At Bethany, we desire to live out this teaching by being a good neighbor to those in our communities, across the U.S., and around the world. One way we do this is by caring for vulnerable children in the foster care system.
Last year, nearly 440,000 children encountered the foster care system in the U.S. These are children who find themselves in a world of chaos and loss, usually through no fault of their own. They desperately need someone to “see them” and “have compassion” on them.
That’s why we connect these children with loving families where they can experience the love and compassion of Christ in tangible ways.
If you are interested in joining with us in this important work, here are three ways you can get involved:
- Pray for all those involved in the foster care system (see the “Deeper Action” section below)
- Become a foster parent
- Support a foster family with your time, resources, and encouragement
Father, I thank you for loving me when I felt unlovable. Thank you for bringing light and healing to my life and the lives of those around me. I pray that I would be a faithful vessel of that love and compassion to those you bring across my path. I ask for your strength, wisdom, and grace to be a good neighbor wherever you lead me. Amen.
If you would like to pray for those involved in the foster care system, here is a five-day plan you can follow:
Day 1—Area of focus: Children It all begins with the children. Sometimes, through no fault of their own, children find themselves in difficult and dangerous home environments. Pray for those children in your area. Pray that they would know the love and compassion of Christ as they enter into the foster care system.
Day 2—Area of focus: Families in need We all experience hard times. Unfortunately, sometimes these circumstances put kids at risk. Pray for the families that are struggling with the heavy burdens of life. Pray especially for those struggling financially, that they would find the relief they need to provide a safe, loving home for their kids. Also, lift up parents who are working hard to be reunited with their kids.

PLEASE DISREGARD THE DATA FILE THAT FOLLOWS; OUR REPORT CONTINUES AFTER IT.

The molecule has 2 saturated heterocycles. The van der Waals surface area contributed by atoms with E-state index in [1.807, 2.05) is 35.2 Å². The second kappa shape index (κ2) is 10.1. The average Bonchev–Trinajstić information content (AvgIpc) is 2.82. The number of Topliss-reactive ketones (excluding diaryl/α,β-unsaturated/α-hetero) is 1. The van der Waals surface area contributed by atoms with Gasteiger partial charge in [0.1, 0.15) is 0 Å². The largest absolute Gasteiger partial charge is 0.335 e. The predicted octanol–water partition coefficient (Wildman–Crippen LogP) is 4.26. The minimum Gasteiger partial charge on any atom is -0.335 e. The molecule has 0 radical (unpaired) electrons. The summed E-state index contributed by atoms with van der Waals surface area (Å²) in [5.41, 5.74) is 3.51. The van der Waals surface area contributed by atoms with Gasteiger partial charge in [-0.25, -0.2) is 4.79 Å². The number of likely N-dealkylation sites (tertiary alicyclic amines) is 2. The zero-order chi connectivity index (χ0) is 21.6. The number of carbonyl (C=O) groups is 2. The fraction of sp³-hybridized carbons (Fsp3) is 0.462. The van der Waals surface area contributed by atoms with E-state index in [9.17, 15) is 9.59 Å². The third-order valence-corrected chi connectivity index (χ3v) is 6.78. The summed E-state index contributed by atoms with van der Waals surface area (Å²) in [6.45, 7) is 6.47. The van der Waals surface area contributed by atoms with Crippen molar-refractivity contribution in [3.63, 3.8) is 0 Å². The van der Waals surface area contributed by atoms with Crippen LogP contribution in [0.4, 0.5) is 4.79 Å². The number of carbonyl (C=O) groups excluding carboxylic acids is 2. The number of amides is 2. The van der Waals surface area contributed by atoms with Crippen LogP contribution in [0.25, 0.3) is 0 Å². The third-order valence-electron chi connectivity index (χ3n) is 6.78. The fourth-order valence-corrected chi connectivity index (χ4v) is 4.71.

Day 3—Area of focus: Caseworkers On the front lines of the foster care system are hundreds of dedicated men and women, championing the needs and rights of children. It is a tough, and often thankless, job that caseworkers do with great love and compassion. Pray for the foster care caseworkers in your area, for their safety and well-being.
Day 4—Area of focus: Foster parents Today, spend time lifting up the families that selflessly care for children in need. As you can imagine, taking a child into your home can bring added stress and anxiety. Pray for those brave families fostering children. Pray they would experience peace and grace as they open their homes to those in need.
Day 5—Area of focus: Foster care family support teams Foster children and their host parents need dependable, gracious support in order to thrive. Pray for the extended families and friends of foster families. Pray that their hearts would be open to God’s guidance in how they can love and support both the children and the parents.